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Project Help and Ideas » Need help with function pointers

April 08, 2010
by jban4us
jban4us's Avatar

I've been having a problem with indexing arrays of all kinds which I find very strange. If I have two arrays, say:

int array1[2] = {0,4};
int array2[6]={1,2,3,4,5,6};

and I do something like:

int b = array2[array1[1]];

the microcontroller constantly resets itself. I cannot for the life of me figure out why this doesn't work. For a more significant example, I have a function that does the following:

uint8_t program[2];
...
typedef uint16_t (*PROGRAM)(uint16_t, uint8_t, uint8_t, volatile bool*);
PROGRAM programs[12] = {
        sequentialRGB, sequentialR, sequentialG, sequentialB,
        NO_PROG,NO_PROG,NO_PROG,NO_PROG,
        NO_PROG,NO_PROG,NO_PROG,NO_PROG
};
...
int z = program[0];
bar1 = programs[z](bar1,beatTickCounter,currentFOB[0], &refreshNeeded);

And this also resets the controller repeatedly. This is very odd to me because when I instead call

bar1 = programs[0](bar1,beatTickCounter,currentFOB[0], &refreshNeeded);

everything works fine, and I am sure that the value of program[0] is 0, both because it's initially set as that and because I have the program print it twice, earlier in the execution, and then right before the problem line. Any insight would be greatly appreciated!

Thanks!

-Jared

April 09, 2010
by jban4us
jban4us's Avatar

Hey guys I think I figured this one out. It seems that the compiler was putting the function pointer array in PROGMEM instead of data memory. Then when I tried to dereference it, I was trying to dereference a pointer to program memory and it was crashing. It seems that the compiler was smart enough that when I told it to just try the 0 index, it would put that in data memory and everything would work.

This is my first time working with a Harvard architecture, I'm used to just throwing around pointers to anything and it just working ;)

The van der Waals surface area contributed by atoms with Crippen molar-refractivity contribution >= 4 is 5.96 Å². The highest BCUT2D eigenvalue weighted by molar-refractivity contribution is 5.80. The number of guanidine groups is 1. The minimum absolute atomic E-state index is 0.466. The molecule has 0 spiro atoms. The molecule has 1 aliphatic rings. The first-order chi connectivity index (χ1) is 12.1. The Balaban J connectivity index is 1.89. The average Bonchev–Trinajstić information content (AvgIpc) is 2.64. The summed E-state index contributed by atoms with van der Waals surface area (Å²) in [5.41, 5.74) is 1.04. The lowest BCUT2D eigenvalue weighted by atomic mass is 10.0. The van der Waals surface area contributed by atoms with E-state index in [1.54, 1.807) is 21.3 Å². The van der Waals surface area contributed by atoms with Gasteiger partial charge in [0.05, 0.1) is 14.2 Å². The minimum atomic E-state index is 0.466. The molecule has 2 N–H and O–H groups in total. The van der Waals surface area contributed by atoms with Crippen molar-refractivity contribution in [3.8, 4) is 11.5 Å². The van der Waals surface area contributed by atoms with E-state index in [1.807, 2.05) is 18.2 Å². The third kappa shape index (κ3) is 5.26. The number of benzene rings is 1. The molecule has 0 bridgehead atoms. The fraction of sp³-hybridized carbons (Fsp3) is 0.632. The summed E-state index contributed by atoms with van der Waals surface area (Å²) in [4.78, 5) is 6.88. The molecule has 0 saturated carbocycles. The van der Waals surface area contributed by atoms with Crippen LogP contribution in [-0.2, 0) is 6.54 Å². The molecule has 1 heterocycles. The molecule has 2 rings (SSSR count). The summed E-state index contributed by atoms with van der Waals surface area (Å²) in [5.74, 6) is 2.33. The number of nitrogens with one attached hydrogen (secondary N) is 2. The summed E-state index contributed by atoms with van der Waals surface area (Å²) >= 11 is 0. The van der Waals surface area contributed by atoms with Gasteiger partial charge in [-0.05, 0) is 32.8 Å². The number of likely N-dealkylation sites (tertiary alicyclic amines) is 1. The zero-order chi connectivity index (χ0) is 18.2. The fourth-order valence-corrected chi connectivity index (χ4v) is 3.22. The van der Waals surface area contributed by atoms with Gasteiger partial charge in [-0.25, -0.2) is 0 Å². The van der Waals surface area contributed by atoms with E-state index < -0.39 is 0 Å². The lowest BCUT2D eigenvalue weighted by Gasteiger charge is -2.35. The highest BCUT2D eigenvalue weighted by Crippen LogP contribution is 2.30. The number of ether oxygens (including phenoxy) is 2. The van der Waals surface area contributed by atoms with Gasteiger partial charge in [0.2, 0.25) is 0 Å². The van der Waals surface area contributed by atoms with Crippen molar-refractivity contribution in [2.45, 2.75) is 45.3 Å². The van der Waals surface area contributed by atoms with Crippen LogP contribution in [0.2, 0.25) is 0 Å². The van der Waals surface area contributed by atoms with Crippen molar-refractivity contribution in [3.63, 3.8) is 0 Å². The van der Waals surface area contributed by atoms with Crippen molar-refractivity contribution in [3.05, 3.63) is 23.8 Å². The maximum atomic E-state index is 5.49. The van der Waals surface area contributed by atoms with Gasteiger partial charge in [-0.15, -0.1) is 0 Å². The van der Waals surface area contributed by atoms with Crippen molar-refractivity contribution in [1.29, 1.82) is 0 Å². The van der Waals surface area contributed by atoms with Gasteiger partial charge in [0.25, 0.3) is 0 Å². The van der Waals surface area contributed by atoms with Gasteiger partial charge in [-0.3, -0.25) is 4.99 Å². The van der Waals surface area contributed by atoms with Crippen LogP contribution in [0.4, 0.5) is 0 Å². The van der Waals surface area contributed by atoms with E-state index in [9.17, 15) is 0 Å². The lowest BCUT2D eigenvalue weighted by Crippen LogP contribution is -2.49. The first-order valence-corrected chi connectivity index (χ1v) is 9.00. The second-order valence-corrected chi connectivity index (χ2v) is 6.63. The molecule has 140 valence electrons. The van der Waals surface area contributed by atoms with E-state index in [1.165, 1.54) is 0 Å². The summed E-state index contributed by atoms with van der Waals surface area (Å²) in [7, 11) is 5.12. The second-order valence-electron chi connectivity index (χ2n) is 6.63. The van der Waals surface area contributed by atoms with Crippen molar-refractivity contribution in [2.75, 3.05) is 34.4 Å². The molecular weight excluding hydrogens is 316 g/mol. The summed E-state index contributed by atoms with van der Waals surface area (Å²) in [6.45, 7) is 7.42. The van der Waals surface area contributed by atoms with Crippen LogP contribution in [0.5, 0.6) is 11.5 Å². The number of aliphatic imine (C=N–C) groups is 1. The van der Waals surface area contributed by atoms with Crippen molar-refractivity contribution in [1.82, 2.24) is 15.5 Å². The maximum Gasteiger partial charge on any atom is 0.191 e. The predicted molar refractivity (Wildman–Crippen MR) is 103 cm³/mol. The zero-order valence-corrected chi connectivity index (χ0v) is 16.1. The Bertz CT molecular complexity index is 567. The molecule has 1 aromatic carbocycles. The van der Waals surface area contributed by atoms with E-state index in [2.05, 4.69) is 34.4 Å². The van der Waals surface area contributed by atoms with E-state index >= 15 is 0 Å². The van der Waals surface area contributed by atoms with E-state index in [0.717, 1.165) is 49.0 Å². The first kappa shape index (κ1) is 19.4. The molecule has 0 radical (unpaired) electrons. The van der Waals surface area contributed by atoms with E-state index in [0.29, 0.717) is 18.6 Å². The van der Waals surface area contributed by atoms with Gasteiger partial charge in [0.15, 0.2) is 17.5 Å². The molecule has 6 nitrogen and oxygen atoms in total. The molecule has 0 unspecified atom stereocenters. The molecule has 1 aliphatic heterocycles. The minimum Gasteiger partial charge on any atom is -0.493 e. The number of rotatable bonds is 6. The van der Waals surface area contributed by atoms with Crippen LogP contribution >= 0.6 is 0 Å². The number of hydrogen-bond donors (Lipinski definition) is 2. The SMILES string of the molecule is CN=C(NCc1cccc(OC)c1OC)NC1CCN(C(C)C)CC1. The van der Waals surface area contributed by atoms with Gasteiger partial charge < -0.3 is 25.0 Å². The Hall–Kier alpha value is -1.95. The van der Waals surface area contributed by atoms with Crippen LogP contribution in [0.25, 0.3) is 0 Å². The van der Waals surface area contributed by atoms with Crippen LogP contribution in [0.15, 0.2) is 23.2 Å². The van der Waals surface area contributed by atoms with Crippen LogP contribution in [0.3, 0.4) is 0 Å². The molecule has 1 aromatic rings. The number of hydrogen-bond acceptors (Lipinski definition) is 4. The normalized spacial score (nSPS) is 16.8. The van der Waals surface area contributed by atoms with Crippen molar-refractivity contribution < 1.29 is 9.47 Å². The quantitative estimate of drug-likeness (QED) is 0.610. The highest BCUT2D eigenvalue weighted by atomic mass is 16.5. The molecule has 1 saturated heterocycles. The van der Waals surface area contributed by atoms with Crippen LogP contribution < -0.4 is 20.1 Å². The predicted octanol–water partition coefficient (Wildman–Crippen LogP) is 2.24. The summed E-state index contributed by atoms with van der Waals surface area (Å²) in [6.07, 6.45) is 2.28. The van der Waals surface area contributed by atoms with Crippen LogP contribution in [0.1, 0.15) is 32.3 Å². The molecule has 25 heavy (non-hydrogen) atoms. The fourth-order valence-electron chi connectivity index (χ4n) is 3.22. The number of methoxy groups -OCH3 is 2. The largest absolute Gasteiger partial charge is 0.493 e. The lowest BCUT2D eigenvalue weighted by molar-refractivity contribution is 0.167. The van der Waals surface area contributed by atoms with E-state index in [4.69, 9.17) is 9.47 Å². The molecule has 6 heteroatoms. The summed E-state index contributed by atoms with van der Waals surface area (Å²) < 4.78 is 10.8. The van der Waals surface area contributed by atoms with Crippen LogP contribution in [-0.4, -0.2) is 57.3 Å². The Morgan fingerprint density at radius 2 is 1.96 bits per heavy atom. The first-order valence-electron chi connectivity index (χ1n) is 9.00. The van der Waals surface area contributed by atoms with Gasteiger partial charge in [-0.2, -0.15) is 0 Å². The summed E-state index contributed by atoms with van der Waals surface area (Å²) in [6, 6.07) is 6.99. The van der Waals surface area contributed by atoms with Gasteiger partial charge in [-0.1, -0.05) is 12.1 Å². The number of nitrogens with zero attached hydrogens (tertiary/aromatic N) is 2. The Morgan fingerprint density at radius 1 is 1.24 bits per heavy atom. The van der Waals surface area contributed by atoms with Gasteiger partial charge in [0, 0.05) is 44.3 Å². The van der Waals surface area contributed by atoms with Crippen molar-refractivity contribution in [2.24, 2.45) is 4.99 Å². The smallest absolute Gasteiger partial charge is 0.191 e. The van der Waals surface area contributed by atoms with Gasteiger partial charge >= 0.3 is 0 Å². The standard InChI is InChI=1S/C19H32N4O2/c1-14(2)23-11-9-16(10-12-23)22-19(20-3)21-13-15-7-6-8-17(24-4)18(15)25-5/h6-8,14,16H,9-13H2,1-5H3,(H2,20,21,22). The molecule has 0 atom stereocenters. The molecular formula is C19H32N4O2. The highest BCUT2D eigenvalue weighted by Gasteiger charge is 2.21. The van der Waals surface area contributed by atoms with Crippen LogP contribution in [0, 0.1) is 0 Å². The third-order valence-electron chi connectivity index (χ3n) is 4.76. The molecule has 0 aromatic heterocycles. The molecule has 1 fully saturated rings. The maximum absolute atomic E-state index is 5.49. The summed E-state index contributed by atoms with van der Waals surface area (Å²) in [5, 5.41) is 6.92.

Here is the solution in case it might be helpful to anyone else (sorry I called things variations of "program" it makes this all kinda confusing):

uint8_t program[2];
...
typedef uint16_t (*PROGRAM)(uint16_t, uint8_t, uint8_t, volatile bool*);
const PROGRAM PROGMEM programs[12] = {
    sequentialRGB, sequentialR, sequentialG, sequentialB,
    NO_PROG,NO_PROG,NO_PROG,NO_PROG,
    NO_PROG,NO_PROG,NO_PROG,NO_PROG
};
...

main() {
...
PROGRAM p;
memcpy_P( &p, &programs[program[0]], 2);  // get a copy of function pointer
bar1 = p(bar1,beatTickCounter,currentFOB[0], &refreshNeeded);  // call it
April 09, 2010
by bretm
bretm's Avatar

You figured part of it out. In your original code you didn't specify PROGMEM, so the array day would have been place in data memory instead, which is probably what you expected, but it may have failed because the "avr-copy" command in the makefile would need to include "-j .data" in order for the data segment to be included in the .hex file uploaded to the chip.

In your second posting you've added PROGMEM which puts the array data in program memory. The compiler wasn't doing that automatically before. But you have to be careful. It could be that the second example only works because you're still explicitly accessing program[0]. The compiler can optimize that so that it's not an array indexing operation and instead use a direct reference to the variable. So it might work with program[0] but not with program[i] or some other run-time-determine index.

Now that your array is decorated with PROGMEM, you'll want to use the pgm_read_word function to access the values in the array.

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